Many might bulk at the manure pile in their lives, but at Leafhopper Farm, it’s black gold with a few helping “hands”. Our deep bedding method supports manure breakdown with healthy bacteria. To maintain this decomposition, there has to be good air flow in the barn and turning of the bedding. Our chickens are great at turning, which can only be done in relatively dry bedding, so our sheep have to be out on the fields before the chickens can get at it. Once they move in, the compost gets an initial flip, then the fork takes a turn. At this stage, the manure is now broken down with straw and wood shavings to a fluffy mulch. We’ll get a lot of good soil for the gardens, and other planting areas on the landscape. Getting the animal to bedding ratio down is key to a successful deep bedding operation. In our barn, we’ve found that eight ewes is a great overwintering number to allow space and breathability to the straw that’s laid down. When we overwintered 12 ewes, our bedding input was too high, and we struggled to prevent anaerobic breakdown- which creates unhealthy off-gassing of ammonia in the barn. The sheep need dry, clean bedding which is demonstrated in the picture below. There is at least 4 inches of clean, dry straw on the ground for the ladies, allowing hooves to stay dry and clean, preventing hoof rot, encouraging aerobic decomposition with good airflow through the fluffy straw, and providing additional warmth from heat released during proper bacterial decomposition. On top of all that, we get healthy soil full of beneficial bacteria.
Some of our manure mulch is being staged for new native plant beds of shrubs. These now two foot high piles of seeming chaos are actually full of good living things like worms, fungi, and carbon breakdown. The straw, cardboard, and woody branches fold in to add additional carbon to the maturing soil. This spring we’ll spread an initial cover crop into these planting mounds and by fall of 2023, we’ll set root stock of hedge species like hawthorn and bitter cherry. Fruits from these two species will feed our chickens, and wildlife. We’ll coppice the shrubs for more carbon to compost back into the soil or to burn as kindling. There is endless possibility in utilizing manure as compost, folding in the physical work and cooperation with other systems like the chickens and sheep, mimic the restorative cycles of a balanced ecosystem. Elk, deer, grouse, and geese would have all been present in vast numbers playing the same roles. Seasonal migratory patterns would move the animals on, preventing overgrazing and the need for barns.
In winter, when things are wet, the sheep come in to prevent erosion on the landscape. From November to April, the land rests and recovers while the sheep laze in a warm, dry shelter with endless food. On sunny days when they get a little frolic in the field, it’s hard to coax them out of the barn, which speaks to the inside comfort. Manure build up is a consequence of having any animal shelter. It should always be a top priority in any animal system design. Too many times I’ve seen poorly implemented animal systems and the manure is usually a root cause of livestock system failures. Industrial farming is infamous for this. Though capturing and efficient production language is used often, the scale is truly mind boggling, and its long term impact, especially with the effects of climate change. The dairy industry alone has some staggering statistics on environmental impacts. Moving away from large scale would mean shrinking many other scales, including that of humanity.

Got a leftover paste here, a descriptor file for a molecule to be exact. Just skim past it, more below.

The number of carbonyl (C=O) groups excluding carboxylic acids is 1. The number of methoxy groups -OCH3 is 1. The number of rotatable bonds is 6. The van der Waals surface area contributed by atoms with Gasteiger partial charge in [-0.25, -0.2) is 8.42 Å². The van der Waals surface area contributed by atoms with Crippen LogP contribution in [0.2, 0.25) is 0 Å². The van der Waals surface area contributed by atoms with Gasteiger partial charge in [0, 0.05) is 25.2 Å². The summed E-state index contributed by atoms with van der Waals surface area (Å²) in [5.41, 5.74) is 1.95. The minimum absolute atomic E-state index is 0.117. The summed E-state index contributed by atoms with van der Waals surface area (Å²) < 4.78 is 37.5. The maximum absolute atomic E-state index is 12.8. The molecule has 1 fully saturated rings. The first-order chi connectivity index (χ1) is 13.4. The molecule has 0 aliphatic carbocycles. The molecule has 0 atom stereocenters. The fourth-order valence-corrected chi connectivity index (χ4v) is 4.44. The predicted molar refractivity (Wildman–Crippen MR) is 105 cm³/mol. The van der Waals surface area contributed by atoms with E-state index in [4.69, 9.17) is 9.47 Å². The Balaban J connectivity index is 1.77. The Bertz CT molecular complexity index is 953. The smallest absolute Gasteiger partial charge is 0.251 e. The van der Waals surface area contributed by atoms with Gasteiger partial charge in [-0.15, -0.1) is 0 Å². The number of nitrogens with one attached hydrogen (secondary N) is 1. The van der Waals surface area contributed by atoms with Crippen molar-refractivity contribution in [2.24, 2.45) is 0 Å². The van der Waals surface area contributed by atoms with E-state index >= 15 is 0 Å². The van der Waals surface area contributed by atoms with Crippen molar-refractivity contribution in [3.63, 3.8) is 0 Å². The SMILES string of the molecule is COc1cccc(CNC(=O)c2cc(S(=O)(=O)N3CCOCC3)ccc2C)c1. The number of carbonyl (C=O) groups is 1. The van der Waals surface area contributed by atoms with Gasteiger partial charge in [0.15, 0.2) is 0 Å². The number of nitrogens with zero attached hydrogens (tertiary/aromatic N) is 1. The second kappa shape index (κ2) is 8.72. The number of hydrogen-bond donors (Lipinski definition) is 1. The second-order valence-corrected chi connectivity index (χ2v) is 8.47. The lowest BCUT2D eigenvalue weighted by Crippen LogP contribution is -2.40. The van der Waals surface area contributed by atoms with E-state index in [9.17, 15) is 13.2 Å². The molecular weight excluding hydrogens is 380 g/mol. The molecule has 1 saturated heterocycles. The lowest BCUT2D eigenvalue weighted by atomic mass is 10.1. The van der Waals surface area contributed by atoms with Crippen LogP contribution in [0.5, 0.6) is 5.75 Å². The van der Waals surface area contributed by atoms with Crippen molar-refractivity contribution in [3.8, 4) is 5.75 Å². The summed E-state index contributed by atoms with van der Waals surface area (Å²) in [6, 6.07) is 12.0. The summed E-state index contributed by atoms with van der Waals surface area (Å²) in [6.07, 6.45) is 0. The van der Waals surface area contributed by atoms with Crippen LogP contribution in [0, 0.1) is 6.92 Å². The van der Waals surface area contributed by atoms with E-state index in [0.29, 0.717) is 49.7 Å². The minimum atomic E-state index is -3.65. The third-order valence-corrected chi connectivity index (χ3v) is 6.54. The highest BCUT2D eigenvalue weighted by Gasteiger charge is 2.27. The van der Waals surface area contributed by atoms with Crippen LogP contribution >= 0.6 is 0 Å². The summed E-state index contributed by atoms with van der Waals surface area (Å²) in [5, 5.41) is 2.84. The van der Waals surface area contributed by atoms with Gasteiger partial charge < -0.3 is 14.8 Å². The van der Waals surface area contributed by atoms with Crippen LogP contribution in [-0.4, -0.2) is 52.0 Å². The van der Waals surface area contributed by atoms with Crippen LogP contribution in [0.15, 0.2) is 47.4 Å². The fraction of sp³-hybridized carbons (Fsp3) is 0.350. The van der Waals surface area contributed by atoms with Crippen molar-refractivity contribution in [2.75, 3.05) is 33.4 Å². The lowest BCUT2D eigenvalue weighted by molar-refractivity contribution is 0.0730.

Scale can flex, has to flex, to survive. In this holistic system, manure cannot outpace decomposition and redistribution within the physical abilities of a single person. In this climate, on less than 5 acres of pasture, 8 breeding sheep are a good balance. We’ve spent 10 years working out ungulate herds in restoration rotation- meaning the land improves with animal impact, becoming more diverse and resilient to climate change. Sheep do work best, though goats are helpful in initial clearing, but will brows lower skirt of trees and debark fruit trees over time. You can tell if a pasture is overgrazed by the health of trees within the pasture, if any still survive. Over time, debarking will girdle and kill trees, leaving a pasture barren of natural shade and shelter. This opens the door to erosion, and on hills like ours here at EEC, the loss of topsoil could be monumental.
The manure and straw has become such an integral part of retaining fertility in the soil while producing topsoil foundation for future forest. Here in Western Washington, where there are intact second growth and old growth forests, the ground is a thick tangle of roots, fallen branches, and nurse logs supporting new baby trees under a protective canopy. The ground is well littered with fertility, building topsoil naturally from intact biomass that has remained in place without erosion damage. For clearcut land without the rich biomass of a forest, the fertility remains bleak, and in active agricultural fields, heavy reliance on costly chemical inputs to revive dead soil enough for crops. Those crops are mono-cultures, destine to be shipped away, removing any fertility that was present, much like the removal of the trees in a forest. The topsoil here at EEC is very thin in some places, so thin a tree trying to root in would find it impossible to break through hard pan after only a few inches of root anchoring, preventing stability for long term old growth development. This is why the manure input is so crucial to restoration of forest. Without the buildup of topsoil, the forest will take many generations of trees growing and falling over each other to repair the ground and replace the thick mat of fertility for large, old growth to return.